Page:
Not Rated. In Greek with subtitles. At Landmark Kendall Square.
From Christos Nikou, the assistant director of Yorgos Lanthimos’ “Dogtooth,” comes “Apples,” a modern fable about a plague of amnesia cases in an analog, perhaps alternate universe Athens. Our tall, bearded and no longer youthful protagonist (Aris Servetalis) bangs his head against a wall as we see still life photos in opening scenes. We hear Simon and Garfunkel’s “Scarborough Fair.” Remember me, indeed. He dresses in monochrome colors, buys flowers and takes a bus, but he forgets to get off and cannot recall his name at the end of the line. This is the beginning of an adventure for the man dubbed 14842.
We remember seeing him in his flat and petting a neighbor’s dog as he leaves the building. But all he knows is that no one has searched for him, yet, and he finds an apple the hospital has given him with his dinner “delicious.” Amnesia cases have increased. No one has recovered. Dressed in hospital blues, the man faces tests and injections. He is “unclaimed” and must learn how to live again.
This will involve living alone in a flat, accepting visits from hospital staff from the “Disturbed Memory Department” and following increasingly complicated instructions involving socializing efforts. His medical caretakers visit him regularly. He speaks with a produce dealer about different apples. He takes bites of the peeled apples he eats from the same hand holding the paring knife. He takes selfie-like Polaroid photos of himself, following the order he receives in the mail. He keeps a scrapbook. Our man spends a lot of time staring into the distance.
“Apples,” which was shot in a square aspect ratio, adding to the boxy, truncated sense, boils life down to its Kafkaesque essence, which suggests that our sense of identity is an apparition and perhaps even meaningless, that we are merely nameless entities going through motions without meaning.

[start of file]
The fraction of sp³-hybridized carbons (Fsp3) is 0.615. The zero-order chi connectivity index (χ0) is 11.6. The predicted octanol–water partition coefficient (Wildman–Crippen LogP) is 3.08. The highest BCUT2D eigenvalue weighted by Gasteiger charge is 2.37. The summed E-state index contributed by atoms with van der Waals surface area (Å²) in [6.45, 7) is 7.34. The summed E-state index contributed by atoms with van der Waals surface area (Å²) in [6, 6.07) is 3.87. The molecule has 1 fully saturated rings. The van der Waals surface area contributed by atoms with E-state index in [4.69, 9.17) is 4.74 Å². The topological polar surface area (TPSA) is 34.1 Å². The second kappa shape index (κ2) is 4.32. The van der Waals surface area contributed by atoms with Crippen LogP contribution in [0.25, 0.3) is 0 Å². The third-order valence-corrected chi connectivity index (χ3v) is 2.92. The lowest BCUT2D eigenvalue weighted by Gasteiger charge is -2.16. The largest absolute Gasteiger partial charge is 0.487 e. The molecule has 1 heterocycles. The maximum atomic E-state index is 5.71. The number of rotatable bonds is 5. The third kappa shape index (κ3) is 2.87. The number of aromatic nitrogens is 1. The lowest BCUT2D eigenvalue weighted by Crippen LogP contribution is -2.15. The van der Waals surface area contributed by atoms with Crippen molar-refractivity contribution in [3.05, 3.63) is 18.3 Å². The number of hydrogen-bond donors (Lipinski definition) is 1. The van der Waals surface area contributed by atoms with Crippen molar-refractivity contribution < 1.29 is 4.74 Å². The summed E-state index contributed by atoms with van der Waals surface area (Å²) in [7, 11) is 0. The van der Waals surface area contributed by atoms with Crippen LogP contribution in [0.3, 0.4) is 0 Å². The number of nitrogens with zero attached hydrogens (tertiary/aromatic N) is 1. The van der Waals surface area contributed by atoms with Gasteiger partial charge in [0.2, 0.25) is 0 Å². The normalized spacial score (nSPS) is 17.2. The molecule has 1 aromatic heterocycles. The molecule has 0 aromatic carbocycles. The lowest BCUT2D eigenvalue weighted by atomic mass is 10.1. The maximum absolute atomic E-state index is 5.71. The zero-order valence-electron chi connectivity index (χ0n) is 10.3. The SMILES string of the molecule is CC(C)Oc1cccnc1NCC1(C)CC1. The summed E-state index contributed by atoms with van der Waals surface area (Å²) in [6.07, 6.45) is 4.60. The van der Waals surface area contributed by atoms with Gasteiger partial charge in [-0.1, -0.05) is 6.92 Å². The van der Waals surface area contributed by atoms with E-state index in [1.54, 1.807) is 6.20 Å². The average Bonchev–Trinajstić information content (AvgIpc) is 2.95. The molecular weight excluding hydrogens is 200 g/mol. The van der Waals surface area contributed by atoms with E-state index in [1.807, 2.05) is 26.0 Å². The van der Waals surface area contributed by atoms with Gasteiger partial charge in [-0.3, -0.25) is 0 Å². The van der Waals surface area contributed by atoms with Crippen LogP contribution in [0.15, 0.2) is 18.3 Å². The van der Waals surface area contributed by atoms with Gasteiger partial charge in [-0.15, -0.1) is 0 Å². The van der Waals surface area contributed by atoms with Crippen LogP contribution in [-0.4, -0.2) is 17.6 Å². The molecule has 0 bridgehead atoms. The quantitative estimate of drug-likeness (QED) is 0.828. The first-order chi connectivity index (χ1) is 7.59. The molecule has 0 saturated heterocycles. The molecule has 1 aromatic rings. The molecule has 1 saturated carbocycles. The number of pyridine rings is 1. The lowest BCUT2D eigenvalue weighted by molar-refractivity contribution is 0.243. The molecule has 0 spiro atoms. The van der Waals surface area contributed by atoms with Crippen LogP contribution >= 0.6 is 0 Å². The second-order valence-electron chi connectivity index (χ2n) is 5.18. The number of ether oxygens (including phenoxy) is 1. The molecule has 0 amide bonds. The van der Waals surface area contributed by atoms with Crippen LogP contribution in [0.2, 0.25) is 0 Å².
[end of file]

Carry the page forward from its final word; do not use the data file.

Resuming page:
In a park, the man encounters the neighbor’s dog again and calls it by name. Is he beginning to remember his life? Following orders to “get close to a woman’s body,” the man goes to a strip club, gets a brief lap dance and takes a photo of the dancer. He meets another woman (Sofia Georgovasili), notably, at a movie theater showing “The Texas Chain Saw Massacre.” She can’t look at the screen. Afterwards, they chat and walk together. We want them to bond, if only to give us something more to look at, feel and think about. “Apples” can be bleak.
Not much happens in “Apples,” which was produced by Cate Blanchett, who obviously sees more in it than I do. The film is often like listening to a single note held for a very long time. In a sweet scene near the end, the protagonist feeds soup to an old man facing death in a hospital bed.
For reasons unexplained, the amnesia victims are not given new names, which is awkward and seems not very well thought out. The amnesiac world recalls our real-life pandemic and resonates in that way. But this gentle, metaphorical tale lacks solidity and threatens to lift off and float away.
(“Apples” contains profanity and scenes at a strip club.)